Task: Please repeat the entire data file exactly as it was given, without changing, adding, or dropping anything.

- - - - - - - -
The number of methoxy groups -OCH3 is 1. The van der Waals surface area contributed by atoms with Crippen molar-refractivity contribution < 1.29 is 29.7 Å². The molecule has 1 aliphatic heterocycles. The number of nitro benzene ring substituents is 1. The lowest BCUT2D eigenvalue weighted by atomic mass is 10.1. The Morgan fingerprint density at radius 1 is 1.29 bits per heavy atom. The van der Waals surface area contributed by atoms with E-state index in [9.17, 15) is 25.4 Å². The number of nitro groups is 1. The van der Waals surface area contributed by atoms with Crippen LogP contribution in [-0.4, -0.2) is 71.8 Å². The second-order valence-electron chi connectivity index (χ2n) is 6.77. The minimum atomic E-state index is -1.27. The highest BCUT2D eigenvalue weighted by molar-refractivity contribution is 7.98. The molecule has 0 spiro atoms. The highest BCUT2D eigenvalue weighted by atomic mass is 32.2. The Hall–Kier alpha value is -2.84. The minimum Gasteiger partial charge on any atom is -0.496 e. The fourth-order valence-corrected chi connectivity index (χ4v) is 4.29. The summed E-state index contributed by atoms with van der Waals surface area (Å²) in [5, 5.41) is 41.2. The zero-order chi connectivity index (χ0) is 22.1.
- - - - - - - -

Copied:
The number of methoxy groups -OCH3 is 1. The van der Waals surface area contributed by atoms with Crippen molar-refractivity contribution < 1.29 is 29.7 Å². The molecule has 1 aliphatic heterocycles. The number of nitro benzene ring substituents is 1. The lowest BCUT2D eigenvalue weighted by atomic mass is 10.1. The Morgan fingerprint density at radius 1 is 1.29 bits per heavy atom. The van der Waals surface area contributed by atoms with E-state index in [9.17, 15) is 25.4 Å². The number of nitro groups is 1. The van der Waals surface area contributed by atoms with Crippen LogP contribution in [-0.4, -0.2) is 71.8 Å². The second-order valence-electron chi connectivity index (χ2n) is 6.77. The minimum atomic E-state index is -1.27. The highest BCUT2D eigenvalue weighted by molar-refractivity contribution is 7.98. The molecule has 0 spiro atoms. The highest BCUT2D eigenvalue weighted by atomic mass is 32.2. The Hall–Kier alpha value is -2.84. The minimum Gasteiger partial charge on any atom is -0.496 e. The fourth-order valence-corrected chi connectivity index (χ4v) is 4.29. The summed E-state index contributed by atoms with van der Waals surface area (Å²) in [5, 5.41) is 41.2. The zero-order chi connectivity index (χ0) is 22.1.